Saturday, 31 October 2015

Key differences

Planning within Japan seems to be very much about building bigger and newer, and about the height and size of their buildings. While I was within Japan I observed the buildings of the three cities of Japan of Sendai, Tokyo and Osaka. Within these three cities, I observed that the buildings were very tall and big with size, and also relatively new. It seems to be that Japan’s approach to building and planning is very much about their economy, and showing off their money, as well as accommodating for their large population, as seen with the public transport system in Tokyo, with trains on the same line departing a single station every three minutes. Japan also didn't seem to have much of a focus on Heritage conservation of buildings, with a lot of the buildings being new, and a lot of the older ones being rebuilt and renewed. I even observed building works being carried out inside an ancient temple, in Kyoto.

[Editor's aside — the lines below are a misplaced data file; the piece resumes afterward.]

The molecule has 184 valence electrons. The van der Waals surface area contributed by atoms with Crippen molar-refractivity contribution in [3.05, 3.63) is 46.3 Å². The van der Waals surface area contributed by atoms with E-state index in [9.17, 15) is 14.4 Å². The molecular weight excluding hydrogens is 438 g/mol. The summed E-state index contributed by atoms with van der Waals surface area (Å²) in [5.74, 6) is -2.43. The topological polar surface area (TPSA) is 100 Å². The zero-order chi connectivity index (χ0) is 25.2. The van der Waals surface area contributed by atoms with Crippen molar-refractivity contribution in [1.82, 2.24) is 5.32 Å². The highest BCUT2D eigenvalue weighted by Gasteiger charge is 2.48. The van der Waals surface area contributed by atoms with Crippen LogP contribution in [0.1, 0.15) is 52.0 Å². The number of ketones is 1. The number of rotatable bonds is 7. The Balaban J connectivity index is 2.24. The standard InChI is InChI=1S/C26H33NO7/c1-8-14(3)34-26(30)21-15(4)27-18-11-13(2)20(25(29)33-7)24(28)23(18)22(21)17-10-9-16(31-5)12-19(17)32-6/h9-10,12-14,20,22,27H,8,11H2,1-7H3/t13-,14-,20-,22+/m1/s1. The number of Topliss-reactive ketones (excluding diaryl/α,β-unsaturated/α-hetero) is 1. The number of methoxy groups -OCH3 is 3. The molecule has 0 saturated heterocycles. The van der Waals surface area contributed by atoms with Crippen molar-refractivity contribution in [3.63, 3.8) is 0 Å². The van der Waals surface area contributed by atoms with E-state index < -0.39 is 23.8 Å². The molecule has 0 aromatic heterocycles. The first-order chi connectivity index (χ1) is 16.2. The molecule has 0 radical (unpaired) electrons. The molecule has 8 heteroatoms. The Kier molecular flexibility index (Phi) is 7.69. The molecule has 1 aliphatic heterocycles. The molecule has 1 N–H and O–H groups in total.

In comparison to Australia, Japan seems to be very much contributing a lot of money to their buildings and works of public place, where as Australia has a lot of conserving their heritage and culture.

Another aspect of planning in Japan that I observed which can be comparable to Australia is the planning of areas impacted by a natural disaster. In the Natori area just outside of Japan, a major earthquake followed by a tsunami devastated the area. In this area, the response was to build and minimise the impact if it is happen in the future, by building walls along the beach, and evacuation points for people to run to to escape any future tsunami’s, whereas Australia doesn't seem to have anything to that extent to manage against common natural disasters seen there such as flooding or bushfires.endai  d Osaka. iedbout height and size. nd historical setting in Japan

Stuart Taylor